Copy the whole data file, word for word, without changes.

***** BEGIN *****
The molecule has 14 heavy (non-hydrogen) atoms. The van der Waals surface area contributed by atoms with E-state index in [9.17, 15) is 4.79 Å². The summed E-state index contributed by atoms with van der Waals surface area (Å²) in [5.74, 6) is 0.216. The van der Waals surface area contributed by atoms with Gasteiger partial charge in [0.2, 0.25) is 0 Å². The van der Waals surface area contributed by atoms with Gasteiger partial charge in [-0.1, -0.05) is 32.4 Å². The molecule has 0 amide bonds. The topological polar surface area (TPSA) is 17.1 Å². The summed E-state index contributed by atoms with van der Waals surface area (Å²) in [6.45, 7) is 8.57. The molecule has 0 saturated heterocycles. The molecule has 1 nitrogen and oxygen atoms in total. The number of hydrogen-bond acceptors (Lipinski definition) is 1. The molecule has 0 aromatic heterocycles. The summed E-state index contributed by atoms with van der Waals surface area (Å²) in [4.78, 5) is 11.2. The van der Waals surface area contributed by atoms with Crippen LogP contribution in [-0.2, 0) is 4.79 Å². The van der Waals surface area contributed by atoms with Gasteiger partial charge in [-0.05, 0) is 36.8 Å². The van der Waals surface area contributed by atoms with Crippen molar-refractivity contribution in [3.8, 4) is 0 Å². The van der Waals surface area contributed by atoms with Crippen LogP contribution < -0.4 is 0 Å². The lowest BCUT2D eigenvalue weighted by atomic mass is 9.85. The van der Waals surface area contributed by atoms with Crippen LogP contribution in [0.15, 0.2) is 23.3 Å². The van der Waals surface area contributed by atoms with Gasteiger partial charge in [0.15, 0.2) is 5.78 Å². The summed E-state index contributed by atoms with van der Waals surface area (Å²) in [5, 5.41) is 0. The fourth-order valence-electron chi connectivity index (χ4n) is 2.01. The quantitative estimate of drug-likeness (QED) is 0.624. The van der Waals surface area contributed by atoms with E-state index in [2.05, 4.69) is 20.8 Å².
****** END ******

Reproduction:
The molecule has 14 heavy (non-hydrogen) atoms. The van der Waals surface area contributed by atoms with E-state index in [9.17, 15) is 4.79 Å². The summed E-state index contributed by atoms with van der Waals surface area (Å²) in [5.74, 6) is 0.216. The van der Waals surface area contributed by atoms with Gasteiger partial charge in [0.2, 0.25) is 0 Å². The van der Waals surface area contributed by atoms with Gasteiger partial charge in [-0.1, -0.05) is 32.4 Å². The molecule has 0 amide bonds. The topological polar surface area (TPSA) is 17.1 Å². The summed E-state index contributed by atoms with van der Waals surface area (Å²) in [6.45, 7) is 8.57. The molecule has 0 saturated heterocycles. The molecule has 1 nitrogen and oxygen atoms in total. The number of hydrogen-bond acceptors (Lipinski definition) is 1. The molecule has 0 aromatic heterocycles. The summed E-state index contributed by atoms with van der Waals surface area (Å²) in [4.78, 5) is 11.2. The van der Waals surface area contributed by atoms with Crippen LogP contribution in [-0.2, 0) is 4.79 Å². The van der Waals surface area contributed by atoms with Gasteiger partial charge in [-0.05, 0) is 36.8 Å². The van der Waals surface area contributed by atoms with Crippen molar-refractivity contribution in [3.8, 4) is 0 Å². The van der Waals surface area contributed by atoms with Crippen LogP contribution < -0.4 is 0 Å². The lowest BCUT2D eigenvalue weighted by atomic mass is 9.85. The van der Waals surface area contributed by atoms with Crippen LogP contribution in [0.15, 0.2) is 23.3 Å². The van der Waals surface area contributed by atoms with Gasteiger partial charge in [0.15, 0.2) is 5.78 Å². The summed E-state index contributed by atoms with van der Waals surface area (Å²) in [5, 5.41) is 0. The fourth-order valence-electron chi connectivity index (χ4n) is 2.01. The quantitative estimate of drug-likeness (QED) is 0.624. The van der Waals surface area contributed by atoms with E-state index in [2.05, 4.69) is 20.8 Å².